When considering divorce, people often ask whether they should seek a divorce or a legal separation. There are several things to consider when making this decision. The first is that the process that you will go through to get a legal separation is exactly the same process as a divorce. In a legal separation process, if the parties are unable to agree, the Court will decide all issues including parenting, support and asset/debt division, just as the Court would do in a divorce. The division of assets/debts in a legal separation is final, just as it would be in a divorce. Support issues and parenting issues are modifiable in a legal separation, just as they would be in a divorce. The only difference between a legal separation order and a divorce order is that a party cannot get remarried when they are legally separated.
The second consideration is the cost. As the process is exactly the same, and all of the same issues will be addressed, the legal fees and filing fees associated with a legal separation are exactly the same as they would be for a divorce.
The third consideration is the time involved. Again, as the process is exactly the same and all of the same issues will be addressed, it will take just as long to get legally separated as it will to get divorced.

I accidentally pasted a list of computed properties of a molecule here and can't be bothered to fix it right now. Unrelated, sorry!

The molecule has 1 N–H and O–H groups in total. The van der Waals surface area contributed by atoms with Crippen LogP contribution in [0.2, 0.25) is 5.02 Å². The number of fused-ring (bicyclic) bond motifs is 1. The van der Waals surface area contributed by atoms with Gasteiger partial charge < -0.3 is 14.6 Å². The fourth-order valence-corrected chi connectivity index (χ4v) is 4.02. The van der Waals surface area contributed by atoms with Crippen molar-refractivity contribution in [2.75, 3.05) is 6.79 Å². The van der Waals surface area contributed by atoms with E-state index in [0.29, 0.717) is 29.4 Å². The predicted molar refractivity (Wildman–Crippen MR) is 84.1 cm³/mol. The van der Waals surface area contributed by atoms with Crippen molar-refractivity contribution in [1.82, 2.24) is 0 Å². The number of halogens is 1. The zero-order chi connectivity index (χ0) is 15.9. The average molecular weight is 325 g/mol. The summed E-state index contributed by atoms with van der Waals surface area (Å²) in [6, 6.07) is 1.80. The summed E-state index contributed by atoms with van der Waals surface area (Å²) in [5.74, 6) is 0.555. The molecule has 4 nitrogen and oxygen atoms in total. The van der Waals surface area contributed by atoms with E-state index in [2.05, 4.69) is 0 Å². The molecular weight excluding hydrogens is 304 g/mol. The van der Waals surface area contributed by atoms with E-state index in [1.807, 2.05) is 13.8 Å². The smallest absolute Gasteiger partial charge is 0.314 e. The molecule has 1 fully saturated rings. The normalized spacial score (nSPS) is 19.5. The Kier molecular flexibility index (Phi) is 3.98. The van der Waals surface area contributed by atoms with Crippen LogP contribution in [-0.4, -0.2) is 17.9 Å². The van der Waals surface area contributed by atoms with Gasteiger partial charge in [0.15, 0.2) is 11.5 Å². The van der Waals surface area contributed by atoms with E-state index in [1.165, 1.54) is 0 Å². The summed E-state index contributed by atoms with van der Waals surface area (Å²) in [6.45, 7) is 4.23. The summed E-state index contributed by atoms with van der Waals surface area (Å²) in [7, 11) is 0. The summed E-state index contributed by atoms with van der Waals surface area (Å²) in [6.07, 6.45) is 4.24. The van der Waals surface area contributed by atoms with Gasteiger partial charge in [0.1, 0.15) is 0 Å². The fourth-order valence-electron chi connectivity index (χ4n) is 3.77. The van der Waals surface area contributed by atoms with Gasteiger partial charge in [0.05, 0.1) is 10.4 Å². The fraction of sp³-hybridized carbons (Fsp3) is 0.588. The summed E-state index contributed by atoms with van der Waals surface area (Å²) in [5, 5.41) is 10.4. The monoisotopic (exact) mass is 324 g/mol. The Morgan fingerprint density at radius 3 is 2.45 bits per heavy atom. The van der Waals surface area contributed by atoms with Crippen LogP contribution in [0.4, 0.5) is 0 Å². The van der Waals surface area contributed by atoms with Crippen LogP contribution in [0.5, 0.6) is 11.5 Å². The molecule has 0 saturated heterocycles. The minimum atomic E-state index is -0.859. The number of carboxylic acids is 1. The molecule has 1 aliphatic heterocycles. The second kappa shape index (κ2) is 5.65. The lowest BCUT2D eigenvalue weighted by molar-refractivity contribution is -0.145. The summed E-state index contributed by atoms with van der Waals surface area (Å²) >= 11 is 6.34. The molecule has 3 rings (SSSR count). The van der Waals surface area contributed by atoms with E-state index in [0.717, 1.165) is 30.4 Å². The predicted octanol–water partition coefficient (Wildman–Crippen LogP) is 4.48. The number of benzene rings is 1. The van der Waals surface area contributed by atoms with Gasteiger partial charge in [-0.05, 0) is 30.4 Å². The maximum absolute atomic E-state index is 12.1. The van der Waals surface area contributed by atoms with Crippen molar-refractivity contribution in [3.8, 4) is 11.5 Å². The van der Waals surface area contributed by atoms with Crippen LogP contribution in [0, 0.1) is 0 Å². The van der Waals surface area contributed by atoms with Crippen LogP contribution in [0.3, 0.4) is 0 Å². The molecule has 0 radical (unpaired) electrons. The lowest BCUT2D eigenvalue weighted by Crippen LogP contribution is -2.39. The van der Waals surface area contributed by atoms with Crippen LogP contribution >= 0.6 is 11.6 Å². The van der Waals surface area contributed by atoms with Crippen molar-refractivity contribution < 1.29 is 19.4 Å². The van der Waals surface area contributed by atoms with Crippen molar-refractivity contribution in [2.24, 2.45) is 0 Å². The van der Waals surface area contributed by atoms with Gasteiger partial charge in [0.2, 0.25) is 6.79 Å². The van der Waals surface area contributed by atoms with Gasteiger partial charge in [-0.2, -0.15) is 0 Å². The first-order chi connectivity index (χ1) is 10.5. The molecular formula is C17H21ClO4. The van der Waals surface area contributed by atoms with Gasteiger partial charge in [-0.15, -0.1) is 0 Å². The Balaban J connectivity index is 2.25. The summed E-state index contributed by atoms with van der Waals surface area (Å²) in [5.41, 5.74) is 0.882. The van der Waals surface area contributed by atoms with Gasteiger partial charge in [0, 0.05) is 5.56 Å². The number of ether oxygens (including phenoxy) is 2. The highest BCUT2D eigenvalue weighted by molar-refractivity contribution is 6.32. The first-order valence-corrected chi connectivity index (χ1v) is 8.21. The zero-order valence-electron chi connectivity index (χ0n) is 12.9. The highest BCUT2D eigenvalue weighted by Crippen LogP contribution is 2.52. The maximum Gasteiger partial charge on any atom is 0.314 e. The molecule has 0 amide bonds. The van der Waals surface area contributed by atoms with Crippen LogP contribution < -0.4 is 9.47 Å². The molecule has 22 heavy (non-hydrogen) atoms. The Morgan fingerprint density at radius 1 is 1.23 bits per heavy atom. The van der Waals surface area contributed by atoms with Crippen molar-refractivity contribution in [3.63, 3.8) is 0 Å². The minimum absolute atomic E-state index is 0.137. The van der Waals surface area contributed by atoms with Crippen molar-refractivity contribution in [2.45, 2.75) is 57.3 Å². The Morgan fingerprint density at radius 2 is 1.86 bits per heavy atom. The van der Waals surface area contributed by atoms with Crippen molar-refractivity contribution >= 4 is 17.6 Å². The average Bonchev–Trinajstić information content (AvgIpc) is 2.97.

Then why would parties get legally separated and not divorced?
The biggest reason a party might choose a legal separation instead of a divorce is due to religious beliefs. Many people feel strongly that a divorce is contrary to their religious beliefs and therefore, if they cannot remain with their spouse in marriage, they will get legally separated.
The second reason a party might choose a legal separation instead of a divorce is due to the desire to work on the issues in their marriage. Sometimes, while parties are in marriage counseling trying to save their marriage, they want to live apart and need some orders in place to protect themselves. A legal separation can be helpful in that situation.
A third reason a party might choose a legal separation is to give their spouse time to accept the fact that the marriage is over. A spouse may feel better about getting legally separated first, thinking that they may be able to reconcile. After some period of time, it becomes clear to both spouses that the marriage is over. A party can then ask the court to convert the legal separation to a divorce.
Years ago, parties often pursued a legal separation to enable their spouse to have health insurance coverage under the family plan. Before the passage of RSA 415:18, VII-b (requiring group health insurance carriers to provide health insurance to a former spouse for up to 3 years after divorce), a divorced spouse who did not have his/her own health insurance coverage through employment had no other options except COBRA, which was expensive. In many health insurance policies, a legal separation did not trigger termination of a spouse’s coverage, although a divorce did. With the passage of RSA 415:18, VII-b, this is no longer a common factor.
If you or someone you know is considering divorce, contact Attorney Cathy McKay or Attorney David Stamatis on our website, or give us a call at (603) 434-6331 to discuss which option is right for you.0